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Newcastle aged care home launches mental health initiative in lead up to Mental Health week

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In the lead up to Way Ahead Mental Health Week in October, Catholic Healthcare’s Charles O’Neill Hostel has launched an initiative encouraging residents and community members to create and plant artificial Flannel Flowers for increased awareness of mental health.

The aged care home has the aim to create more than 2,000 artificial flowers with the help of their community partners, to plant at the Mater Hospital in October as a symbol of mental health and the resilience of those who experience it long-term.

The Charles O’Neill Hostel is an aged care home in Mayfield West which has, alongside its mainstream aged care, a specific offering to older persons experiencing long-term mental health issues. The ten rooms offered at Charles O’Neill Hostel for these residents is a part of NSW Health’s Mental Health Aged Care Partnership Initiative (MHACPI), an initiative which encourages those living in the unit to strengthen their personal attributes that would enable them to transition to mainstream care.

Charles O’Neill Hostel Residential Care Manager, Miriam Mutasa, says the Flannel Flower initiative is very close to the hearts of the MHACPI unit residents.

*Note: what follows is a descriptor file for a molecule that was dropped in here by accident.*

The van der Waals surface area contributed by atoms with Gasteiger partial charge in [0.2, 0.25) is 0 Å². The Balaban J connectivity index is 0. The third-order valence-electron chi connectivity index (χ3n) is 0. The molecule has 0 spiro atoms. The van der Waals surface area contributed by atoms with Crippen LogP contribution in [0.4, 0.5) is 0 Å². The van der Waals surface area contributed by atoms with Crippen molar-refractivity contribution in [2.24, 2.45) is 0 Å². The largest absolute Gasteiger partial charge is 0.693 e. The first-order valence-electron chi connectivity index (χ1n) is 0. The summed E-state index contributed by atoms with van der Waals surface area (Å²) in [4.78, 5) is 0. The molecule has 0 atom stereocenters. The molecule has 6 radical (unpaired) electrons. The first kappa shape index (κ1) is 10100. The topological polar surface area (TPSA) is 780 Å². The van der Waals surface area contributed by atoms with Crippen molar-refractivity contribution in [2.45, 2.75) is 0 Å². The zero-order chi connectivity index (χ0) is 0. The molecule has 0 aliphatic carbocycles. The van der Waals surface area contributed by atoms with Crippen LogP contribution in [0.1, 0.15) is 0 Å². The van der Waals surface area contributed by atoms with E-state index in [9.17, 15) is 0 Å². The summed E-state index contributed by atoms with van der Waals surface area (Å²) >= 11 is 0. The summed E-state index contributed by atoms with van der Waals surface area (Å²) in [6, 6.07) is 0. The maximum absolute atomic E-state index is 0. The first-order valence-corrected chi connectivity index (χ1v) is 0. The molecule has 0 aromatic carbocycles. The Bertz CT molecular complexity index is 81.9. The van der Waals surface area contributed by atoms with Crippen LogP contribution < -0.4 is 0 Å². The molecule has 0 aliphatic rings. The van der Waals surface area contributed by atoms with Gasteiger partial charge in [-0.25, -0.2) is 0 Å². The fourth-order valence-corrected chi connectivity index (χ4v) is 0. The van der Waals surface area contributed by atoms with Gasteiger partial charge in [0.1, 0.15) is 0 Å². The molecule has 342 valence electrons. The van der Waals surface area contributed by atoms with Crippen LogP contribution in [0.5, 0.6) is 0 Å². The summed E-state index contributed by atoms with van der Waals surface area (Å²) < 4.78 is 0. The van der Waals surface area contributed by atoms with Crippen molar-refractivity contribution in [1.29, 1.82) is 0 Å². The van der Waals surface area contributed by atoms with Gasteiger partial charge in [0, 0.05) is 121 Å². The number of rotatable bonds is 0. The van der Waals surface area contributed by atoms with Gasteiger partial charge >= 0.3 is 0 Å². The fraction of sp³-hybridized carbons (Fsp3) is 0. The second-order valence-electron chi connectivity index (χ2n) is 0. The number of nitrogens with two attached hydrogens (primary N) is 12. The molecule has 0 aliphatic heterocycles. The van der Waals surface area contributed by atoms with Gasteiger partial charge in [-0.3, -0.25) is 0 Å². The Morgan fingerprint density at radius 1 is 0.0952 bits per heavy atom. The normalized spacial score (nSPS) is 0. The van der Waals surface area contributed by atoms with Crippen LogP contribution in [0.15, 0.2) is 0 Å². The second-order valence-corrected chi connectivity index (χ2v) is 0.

“The objective of the project is to recognise the journey of the residents at Charles O’Neill and Mater Hospital,” she says.

“The garden, when planted at Mater Hospital in October, will really brighten up the lives of those who can see them and remind them that regardless of their life experiences, they can develop resilience and the ability to adapt to life’s challenges – just like the Flannel Flower.”

According to the Mental Health Australia, the Flannel Flower has been chosen as the national symbol for mental health awareness in Australia, due to its adaptability and resilience through extreme weather.
“In the same way all of us, regardless of our life circumstances, develop resilience and the ability to adapt to change, in order to maintain good mental health,” the website states.

Miriam is encouraging local entities in the Newcastle and Hunter community to also participate in the creation of Flannel Flowers so they can mutually reach the goal of 2,123 flowers by October (total number of mental health beds).

“We would love to have schools, universities and especially young people participate in the creation of flowers so we can get the awareness out there to people who don’t completely understand mental health,” she says.

“This is a great community initiative and we would be thrilled to have others on board.”

For more information or to get involved in the creation of the Flannel Flowers, please get in touch with Felicity Smith at Charles O’Neill Hostel on 02 4389 3900.